The vertical location of the spider i18 also is critical so that the centrifugal pump 108 remains properly primed and loss of prime does not occur. In other words it is desirable that the normal effluent level in the usual wet well configuration be raised so that there is a minimum of 6 feet of effluent at the pump off level above the suction line 104, in the embodiment illustrated. These relationships may change for other installations, but suffice it to say that the air injected into the effluent in the wet well must be injected near the upper level of the fluid and at conservative flow rates so that the centrifugal pump does not lose its prime.

It should be noted that the pump serving the wet well is level actuated. Thus, at some fluid height pumping begins. The static pressure at the pump impeller eye then drops immediately below the head necessary to initiate pumping and decreases progressively during pump down to the pump-off pressure. The preferred effluent levels for pump-on and pump-off are indicated in FIG. 7. As stated above, it is essential to position the spider injector 118 at a level in the well 102 which is higher than the level corresponding to the pressure at the pump impeller eye during pump operation. Moreover, this positioning is critical in that aeration in excess of that at minimal rates to achieve the desired residual dissolved oxygen concentration to effect selective disinfection of obligate anaerobic forms may interrupt pumping operation. This may occur by loss of prime within the pump unless the spider is located above the critical liquid level so that too much dissolved air is not introduced within the effluent and progressively desorbed at the pump impeller eye.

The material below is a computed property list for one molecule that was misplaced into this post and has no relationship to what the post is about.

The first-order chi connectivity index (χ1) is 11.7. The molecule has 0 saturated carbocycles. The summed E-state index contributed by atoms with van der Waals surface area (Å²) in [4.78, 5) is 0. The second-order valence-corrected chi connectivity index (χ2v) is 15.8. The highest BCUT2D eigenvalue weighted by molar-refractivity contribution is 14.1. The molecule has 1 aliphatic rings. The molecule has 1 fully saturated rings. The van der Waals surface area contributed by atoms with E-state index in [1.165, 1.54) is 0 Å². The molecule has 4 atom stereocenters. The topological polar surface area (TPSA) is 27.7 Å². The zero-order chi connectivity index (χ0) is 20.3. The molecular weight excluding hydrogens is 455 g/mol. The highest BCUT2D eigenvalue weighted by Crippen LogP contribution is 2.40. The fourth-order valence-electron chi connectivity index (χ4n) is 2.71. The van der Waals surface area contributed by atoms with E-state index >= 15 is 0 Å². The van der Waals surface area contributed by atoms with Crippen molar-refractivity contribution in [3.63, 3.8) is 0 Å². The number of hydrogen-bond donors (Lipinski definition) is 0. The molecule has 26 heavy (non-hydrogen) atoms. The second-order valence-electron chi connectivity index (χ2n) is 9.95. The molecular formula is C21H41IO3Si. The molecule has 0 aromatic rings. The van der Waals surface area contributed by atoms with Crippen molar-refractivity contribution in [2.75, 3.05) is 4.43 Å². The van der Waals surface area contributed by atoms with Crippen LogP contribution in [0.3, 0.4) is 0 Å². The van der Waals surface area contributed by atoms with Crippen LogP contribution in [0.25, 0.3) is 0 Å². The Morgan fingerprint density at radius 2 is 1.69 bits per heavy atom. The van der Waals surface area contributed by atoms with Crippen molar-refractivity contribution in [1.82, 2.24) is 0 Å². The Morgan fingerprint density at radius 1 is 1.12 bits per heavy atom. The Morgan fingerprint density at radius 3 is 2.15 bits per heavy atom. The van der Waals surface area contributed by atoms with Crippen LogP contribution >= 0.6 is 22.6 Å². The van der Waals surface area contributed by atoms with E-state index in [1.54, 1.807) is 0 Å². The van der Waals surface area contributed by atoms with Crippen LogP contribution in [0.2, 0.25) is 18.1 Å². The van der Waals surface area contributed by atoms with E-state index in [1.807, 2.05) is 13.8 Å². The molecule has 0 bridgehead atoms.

If the spider level is below the critical point, the dissolved air approaches saturation at excessive pressure. Then degasing will occur at the pump impeller eye to reduce the gas saturation to a level sufficient to saturate the fluid at the existing pressure at this point. There is thus a progressive accumulation in the impeller eye of excess air. In the intervening intervals when the pump 108 is not operating, the oxygen in this air pocket is depleted by aerobic metabolism. However, the nitrogen of the air is unaffected. Thus, over a period of time excessive air is degased from the liquid and mixes with the nitrogen rich residue. Ultimately, the air pocket causes loss of prime on the pump. This has been found to occur repeatedly, requiring air bleeding and restarting of the pump.